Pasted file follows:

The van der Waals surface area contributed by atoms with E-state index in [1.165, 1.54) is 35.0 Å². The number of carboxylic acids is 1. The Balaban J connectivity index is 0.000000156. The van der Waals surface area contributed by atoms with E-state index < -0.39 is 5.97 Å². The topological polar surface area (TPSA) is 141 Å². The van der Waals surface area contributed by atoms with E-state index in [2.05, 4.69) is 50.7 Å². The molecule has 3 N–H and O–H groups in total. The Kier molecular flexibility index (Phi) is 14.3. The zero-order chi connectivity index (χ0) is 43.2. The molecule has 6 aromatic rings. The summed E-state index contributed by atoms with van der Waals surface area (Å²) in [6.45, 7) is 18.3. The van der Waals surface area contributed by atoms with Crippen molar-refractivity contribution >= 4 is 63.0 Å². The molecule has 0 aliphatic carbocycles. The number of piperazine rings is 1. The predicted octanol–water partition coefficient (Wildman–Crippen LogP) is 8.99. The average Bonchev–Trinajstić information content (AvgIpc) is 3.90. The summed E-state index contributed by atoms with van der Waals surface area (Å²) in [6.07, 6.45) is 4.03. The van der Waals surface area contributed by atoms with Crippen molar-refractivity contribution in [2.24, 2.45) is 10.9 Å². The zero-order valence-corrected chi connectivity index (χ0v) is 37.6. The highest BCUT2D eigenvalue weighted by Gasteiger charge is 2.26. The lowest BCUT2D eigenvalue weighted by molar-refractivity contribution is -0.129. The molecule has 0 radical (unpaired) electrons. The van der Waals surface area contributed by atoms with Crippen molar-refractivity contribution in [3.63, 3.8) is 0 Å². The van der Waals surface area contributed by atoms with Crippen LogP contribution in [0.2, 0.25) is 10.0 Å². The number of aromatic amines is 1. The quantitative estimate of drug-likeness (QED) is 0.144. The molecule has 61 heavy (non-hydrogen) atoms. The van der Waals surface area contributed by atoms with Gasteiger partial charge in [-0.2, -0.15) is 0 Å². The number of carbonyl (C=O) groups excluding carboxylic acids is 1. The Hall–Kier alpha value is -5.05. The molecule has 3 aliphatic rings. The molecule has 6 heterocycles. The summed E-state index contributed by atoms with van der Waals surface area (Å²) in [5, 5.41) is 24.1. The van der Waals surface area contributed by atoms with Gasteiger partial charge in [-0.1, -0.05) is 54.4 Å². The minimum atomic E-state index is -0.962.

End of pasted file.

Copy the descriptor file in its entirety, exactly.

The van der Waals surface area contributed by atoms with E-state index in [1.165, 1.54) is 35.0 Å². The number of carboxylic acids is 1. The Balaban J connectivity index is 0.000000156. The van der Waals surface area contributed by atoms with E-state index < -0.39 is 5.97 Å². The topological polar surface area (TPSA) is 141 Å². The van der Waals surface area contributed by atoms with E-state index in [2.05, 4.69) is 50.7 Å². The molecule has 3 N–H and O–H groups in total. The Kier molecular flexibility index (Phi) is 14.3. The zero-order chi connectivity index (χ0) is 43.2. The molecule has 6 aromatic rings. The summed E-state index contributed by atoms with van der Waals surface area (Å²) in [6.45, 7) is 18.3. The van der Waals surface area contributed by atoms with Crippen molar-refractivity contribution >= 4 is 63.0 Å². The molecule has 0 aliphatic carbocycles. The number of piperazine rings is 1. The predicted octanol–water partition coefficient (Wildman–Crippen LogP) is 8.99. The average Bonchev–Trinajstić information content (AvgIpc) is 3.90. The summed E-state index contributed by atoms with van der Waals surface area (Å²) in [6.07, 6.45) is 4.03. The van der Waals surface area contributed by atoms with Crippen molar-refractivity contribution in [2.24, 2.45) is 10.9 Å². The zero-order valence-corrected chi connectivity index (χ0v) is 37.6. The highest BCUT2D eigenvalue weighted by Gasteiger charge is 2.26. The lowest BCUT2D eigenvalue weighted by molar-refractivity contribution is -0.129. The molecule has 0 radical (unpaired) electrons. The van der Waals surface area contributed by atoms with Crippen molar-refractivity contribution in [3.63, 3.8) is 0 Å². The van der Waals surface area contributed by atoms with Crippen LogP contribution in [0.2, 0.25) is 10.0 Å². The number of aromatic amines is 1. The quantitative estimate of drug-likeness (QED) is 0.144. The molecule has 61 heavy (non-hydrogen) atoms. The van der Waals surface area contributed by atoms with Gasteiger partial charge in [-0.2, -0.15) is 0 Å². The number of carbonyl (C=O) groups excluding carboxylic acids is 1. The Hall–Kier alpha value is -5.05. The molecule has 3 aliphatic rings. The molecule has 6 heterocycles. The summed E-state index contributed by atoms with van der Waals surface area (Å²) in [5, 5.41) is 24.1. The van der Waals surface area contributed by atoms with Gasteiger partial charge in [-0.1, -0.05) is 54.4 Å². The minimum atomic E-state index is -0.962.